Texas Instruments tells us that Battery-monitoring systems are used to estimate state of health (SOH) and state of charge (SOC), especially in Electric Vehicles (EVs). To get detailed information about SOH and SOC, integrating accurate sensors into the battery-monitoring system is critical to protect the battery from damage. For a typical battery, current, voltage and temperature, sensors must measure the following parameters:
The current flowing into (when charging) or out of (when discharging) the battery.
The pack voltage.
The individual cell voltages.
The temperature of the cells.
Let’s look at the location of current sensors in a block diagram of a battery-control unit. See Figure 1.
The location of the current sensor in a battery-control system (Image courtesy of Texas Instruments)
Using an isolated shunt current-sense measurement system provides excellent isolation between the hot and cold sides in an automotive application; this system helps with battery sensing reliability. TI has the following devices like the AMC1301 which provides current signal isolation and the ISOW7821 that provides power isolation. The PGA400-Q1 eliminates the offset and gain errors. See Figure 2.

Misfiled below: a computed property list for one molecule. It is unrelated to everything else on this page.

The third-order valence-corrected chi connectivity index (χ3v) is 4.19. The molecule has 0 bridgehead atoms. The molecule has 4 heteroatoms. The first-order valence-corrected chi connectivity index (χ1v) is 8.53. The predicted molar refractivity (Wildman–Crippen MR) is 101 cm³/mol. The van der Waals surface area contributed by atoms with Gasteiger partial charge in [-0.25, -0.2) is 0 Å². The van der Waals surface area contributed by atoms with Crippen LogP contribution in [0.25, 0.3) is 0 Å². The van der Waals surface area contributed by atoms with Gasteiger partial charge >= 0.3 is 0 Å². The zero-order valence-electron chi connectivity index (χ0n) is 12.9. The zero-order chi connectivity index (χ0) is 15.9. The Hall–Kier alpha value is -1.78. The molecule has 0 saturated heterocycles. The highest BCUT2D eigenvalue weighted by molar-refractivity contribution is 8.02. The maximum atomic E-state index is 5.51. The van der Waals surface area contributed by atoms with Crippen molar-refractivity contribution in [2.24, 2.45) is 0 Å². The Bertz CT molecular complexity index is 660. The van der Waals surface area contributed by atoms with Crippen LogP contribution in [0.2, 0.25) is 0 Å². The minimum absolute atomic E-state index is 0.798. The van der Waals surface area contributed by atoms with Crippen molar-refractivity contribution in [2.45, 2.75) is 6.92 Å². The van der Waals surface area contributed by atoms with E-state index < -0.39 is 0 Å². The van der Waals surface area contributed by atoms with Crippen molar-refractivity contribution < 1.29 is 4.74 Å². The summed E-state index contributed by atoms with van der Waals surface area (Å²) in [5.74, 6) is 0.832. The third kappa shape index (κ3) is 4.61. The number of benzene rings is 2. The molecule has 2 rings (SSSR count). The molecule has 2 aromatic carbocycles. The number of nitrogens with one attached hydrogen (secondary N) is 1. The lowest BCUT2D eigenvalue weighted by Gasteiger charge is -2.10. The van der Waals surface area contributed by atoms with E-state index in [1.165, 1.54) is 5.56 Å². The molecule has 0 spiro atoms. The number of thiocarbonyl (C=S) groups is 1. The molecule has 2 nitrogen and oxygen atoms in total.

An isolated shunt current-sense measurement system (Image courtesy of Texas Instruments)
The air-polluting, carbon emitting standard liquid fuel combustion engine vehicles have an audible engine sound, even when traveling at low speeds. Pedestrians and other vehicle drivers recognize a moving vehicle via sight and sound coming from tires and other emitted noise when the vehicle may be out of sight.